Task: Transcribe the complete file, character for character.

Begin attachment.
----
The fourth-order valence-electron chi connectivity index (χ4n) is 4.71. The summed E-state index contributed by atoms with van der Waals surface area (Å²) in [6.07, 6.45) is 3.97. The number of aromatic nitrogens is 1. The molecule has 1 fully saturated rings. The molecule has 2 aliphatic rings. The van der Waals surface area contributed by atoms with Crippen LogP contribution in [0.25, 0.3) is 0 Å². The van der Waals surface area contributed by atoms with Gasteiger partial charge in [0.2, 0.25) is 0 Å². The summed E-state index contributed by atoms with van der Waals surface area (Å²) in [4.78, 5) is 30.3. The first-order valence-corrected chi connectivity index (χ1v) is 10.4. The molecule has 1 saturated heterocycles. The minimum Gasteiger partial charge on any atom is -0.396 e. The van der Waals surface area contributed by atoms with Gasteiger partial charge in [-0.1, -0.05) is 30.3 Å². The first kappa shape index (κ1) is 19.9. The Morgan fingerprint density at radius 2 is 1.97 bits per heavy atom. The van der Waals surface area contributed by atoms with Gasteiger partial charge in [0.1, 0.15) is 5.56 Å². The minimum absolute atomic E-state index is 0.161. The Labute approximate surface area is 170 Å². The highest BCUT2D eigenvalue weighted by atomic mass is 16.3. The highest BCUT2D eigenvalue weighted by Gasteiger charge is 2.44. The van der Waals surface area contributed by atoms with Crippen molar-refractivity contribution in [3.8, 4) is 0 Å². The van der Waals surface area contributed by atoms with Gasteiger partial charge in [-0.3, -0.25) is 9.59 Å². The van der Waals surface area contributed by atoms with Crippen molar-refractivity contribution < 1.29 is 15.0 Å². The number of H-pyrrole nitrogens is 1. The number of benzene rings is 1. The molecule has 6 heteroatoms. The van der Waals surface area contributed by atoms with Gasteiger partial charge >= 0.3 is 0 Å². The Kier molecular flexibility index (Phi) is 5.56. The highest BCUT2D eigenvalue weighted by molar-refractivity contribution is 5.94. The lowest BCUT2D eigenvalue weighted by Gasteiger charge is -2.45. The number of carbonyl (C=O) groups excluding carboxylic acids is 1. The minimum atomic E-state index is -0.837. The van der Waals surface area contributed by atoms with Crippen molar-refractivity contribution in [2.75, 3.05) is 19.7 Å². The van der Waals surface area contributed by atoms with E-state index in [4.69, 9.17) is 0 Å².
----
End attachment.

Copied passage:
The fourth-order valence-electron chi connectivity index (χ4n) is 4.71. The summed E-state index contributed by atoms with van der Waals surface area (Å²) in [6.07, 6.45) is 3.97. The number of aromatic nitrogens is 1. The molecule has 1 fully saturated rings. The molecule has 2 aliphatic rings. The van der Waals surface area contributed by atoms with Crippen LogP contribution in [0.25, 0.3) is 0 Å². The van der Waals surface area contributed by atoms with Gasteiger partial charge in [0.2, 0.25) is 0 Å². The summed E-state index contributed by atoms with van der Waals surface area (Å²) in [4.78, 5) is 30.3. The first-order valence-corrected chi connectivity index (χ1v) is 10.4. The molecule has 1 saturated heterocycles. The minimum Gasteiger partial charge on any atom is -0.396 e. The van der Waals surface area contributed by atoms with Gasteiger partial charge in [-0.1, -0.05) is 30.3 Å². The first kappa shape index (κ1) is 19.9. The Morgan fingerprint density at radius 2 is 1.97 bits per heavy atom. The van der Waals surface area contributed by atoms with Gasteiger partial charge in [0.1, 0.15) is 5.56 Å². The minimum absolute atomic E-state index is 0.161. The Labute approximate surface area is 170 Å². The highest BCUT2D eigenvalue weighted by atomic mass is 16.3. The highest BCUT2D eigenvalue weighted by Gasteiger charge is 2.44. The van der Waals surface area contributed by atoms with Crippen molar-refractivity contribution in [3.8, 4) is 0 Å². The van der Waals surface area contributed by atoms with Gasteiger partial charge in [-0.3, -0.25) is 9.59 Å². The van der Waals surface area contributed by atoms with Crippen molar-refractivity contribution < 1.29 is 15.0 Å². The number of H-pyrrole nitrogens is 1. The number of benzene rings is 1. The molecule has 6 heteroatoms. The van der Waals surface area contributed by atoms with Gasteiger partial charge >= 0.3 is 0 Å². The Kier molecular flexibility index (Phi) is 5.56. The highest BCUT2D eigenvalue weighted by molar-refractivity contribution is 5.94. The lowest BCUT2D eigenvalue weighted by Gasteiger charge is -2.45. The number of carbonyl (C=O) groups excluding carboxylic acids is 1. The minimum atomic E-state index is -0.837. The van der Waals surface area contributed by atoms with Crippen molar-refractivity contribution in [2.75, 3.05) is 19.7 Å². The van der Waals surface area contributed by atoms with E-state index in [4.69, 9.17) is 0 Å².